Although All Quiet on the Western Front goes a long way in educating readers about the brutality--and, occasionally, banality--of daily war life, it helps to have an understanding of the political climate that precipitated World War I, known at the time as "The Great War."
WWI officially began in 1914 with the assassination of the Archduke Franz Ferdinand, but the seeds of conflict were sown in 19th-century conflicts between European imperial powers. After 1914, complicated alliances and treaties enlisted more and more countries into the battle. Two major unions squared off against each other at the start of the war: the Triple Alliance of Germany, the Austro-Hungarian Empire, and Italy, and the Triple Entente of Great Britain, France, Russia.
Supporting the unprecedented global involvement was the ideology of nationalism, or the unswerving dedication to and promotion of one's country. Remarque harshly critiques nationalism through the Paul and the other soldiers, who recognize that their real enemies are not across the trenches, but in high offices in their own country.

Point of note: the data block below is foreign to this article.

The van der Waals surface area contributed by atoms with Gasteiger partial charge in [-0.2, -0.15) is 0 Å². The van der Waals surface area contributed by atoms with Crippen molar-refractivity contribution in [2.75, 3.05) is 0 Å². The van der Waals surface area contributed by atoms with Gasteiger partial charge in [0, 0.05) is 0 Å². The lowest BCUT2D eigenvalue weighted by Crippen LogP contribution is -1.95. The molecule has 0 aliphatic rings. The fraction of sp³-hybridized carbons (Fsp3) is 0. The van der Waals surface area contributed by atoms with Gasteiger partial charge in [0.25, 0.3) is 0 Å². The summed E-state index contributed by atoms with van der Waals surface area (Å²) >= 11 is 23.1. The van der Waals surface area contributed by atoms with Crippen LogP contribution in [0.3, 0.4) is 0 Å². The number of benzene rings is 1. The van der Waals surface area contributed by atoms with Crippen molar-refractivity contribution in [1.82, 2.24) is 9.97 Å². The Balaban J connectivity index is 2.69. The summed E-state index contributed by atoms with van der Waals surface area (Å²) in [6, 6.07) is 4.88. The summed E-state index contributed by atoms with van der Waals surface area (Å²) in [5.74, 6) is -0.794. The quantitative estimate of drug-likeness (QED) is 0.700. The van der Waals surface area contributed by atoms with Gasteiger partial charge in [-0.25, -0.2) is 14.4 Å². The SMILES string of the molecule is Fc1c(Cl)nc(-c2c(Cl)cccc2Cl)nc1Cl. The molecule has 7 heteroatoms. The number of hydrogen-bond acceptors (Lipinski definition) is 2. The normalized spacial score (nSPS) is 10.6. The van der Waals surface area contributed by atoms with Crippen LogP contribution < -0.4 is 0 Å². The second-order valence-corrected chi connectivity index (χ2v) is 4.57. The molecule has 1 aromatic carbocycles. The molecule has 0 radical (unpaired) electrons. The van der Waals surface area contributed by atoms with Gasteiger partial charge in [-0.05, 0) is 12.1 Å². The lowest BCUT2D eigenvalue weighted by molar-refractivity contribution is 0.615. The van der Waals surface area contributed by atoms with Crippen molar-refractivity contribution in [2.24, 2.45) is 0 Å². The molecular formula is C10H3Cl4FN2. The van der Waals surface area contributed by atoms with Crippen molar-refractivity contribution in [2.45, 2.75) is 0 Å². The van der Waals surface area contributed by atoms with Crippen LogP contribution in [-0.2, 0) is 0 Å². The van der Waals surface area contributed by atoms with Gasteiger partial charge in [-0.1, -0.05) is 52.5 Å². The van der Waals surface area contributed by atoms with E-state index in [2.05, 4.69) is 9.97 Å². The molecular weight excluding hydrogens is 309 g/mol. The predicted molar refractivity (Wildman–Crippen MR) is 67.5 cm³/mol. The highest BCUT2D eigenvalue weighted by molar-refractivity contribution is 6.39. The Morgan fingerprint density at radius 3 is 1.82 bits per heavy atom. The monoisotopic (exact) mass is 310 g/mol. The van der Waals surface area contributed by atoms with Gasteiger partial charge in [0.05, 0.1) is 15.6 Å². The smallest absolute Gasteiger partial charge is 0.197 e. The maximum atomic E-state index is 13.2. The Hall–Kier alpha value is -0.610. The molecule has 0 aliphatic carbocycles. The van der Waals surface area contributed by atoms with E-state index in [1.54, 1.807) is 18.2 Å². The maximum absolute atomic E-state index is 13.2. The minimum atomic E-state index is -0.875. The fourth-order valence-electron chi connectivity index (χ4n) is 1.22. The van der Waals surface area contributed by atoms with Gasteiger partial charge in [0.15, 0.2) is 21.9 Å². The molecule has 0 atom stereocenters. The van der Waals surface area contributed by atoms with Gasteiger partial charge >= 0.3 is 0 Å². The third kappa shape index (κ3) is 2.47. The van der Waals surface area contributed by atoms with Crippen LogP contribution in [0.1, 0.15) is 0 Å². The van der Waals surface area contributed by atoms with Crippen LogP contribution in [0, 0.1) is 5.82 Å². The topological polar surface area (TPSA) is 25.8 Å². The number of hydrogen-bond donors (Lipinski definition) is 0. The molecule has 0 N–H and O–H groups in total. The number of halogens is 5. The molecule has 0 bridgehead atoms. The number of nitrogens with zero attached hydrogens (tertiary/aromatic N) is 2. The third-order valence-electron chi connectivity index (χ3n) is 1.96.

WWI ushered in a new form of battle, and this is where Remarque dwells longest. He serves up long, brutally realistic sections describing the new horrific weaponry--tanks, airplanes, machine-guns, poisonous gas--and the new oppressive strategies and settings--notably trench warfare and the chaos of no-man's-land, the small, bitterly contested area between enemy trenches.
The reader may be shocked by the offhand manner in which Paul describes casualties, but he has reason to do so. Death was hardly a rare occurrence; approximately nine million men were killed (not including those from Russia, which is estimated to have lost six million soldiers), and Germany accounted for nearly two million of these casualties. Roughly half of the 70 million men and women serving in the war were killed, wounded, or taken prisoner.
All Quiet on the Western Front was published to great critical and commercial acclaim in 1929. It soon earned the wrath of the Nazi party for its anti-war and anti-nationalistic sentiments. Though burned and banned there, it has since sold over 50 million copies in dozens of languages, and is still considered by many the greatest anti-war novel of all time.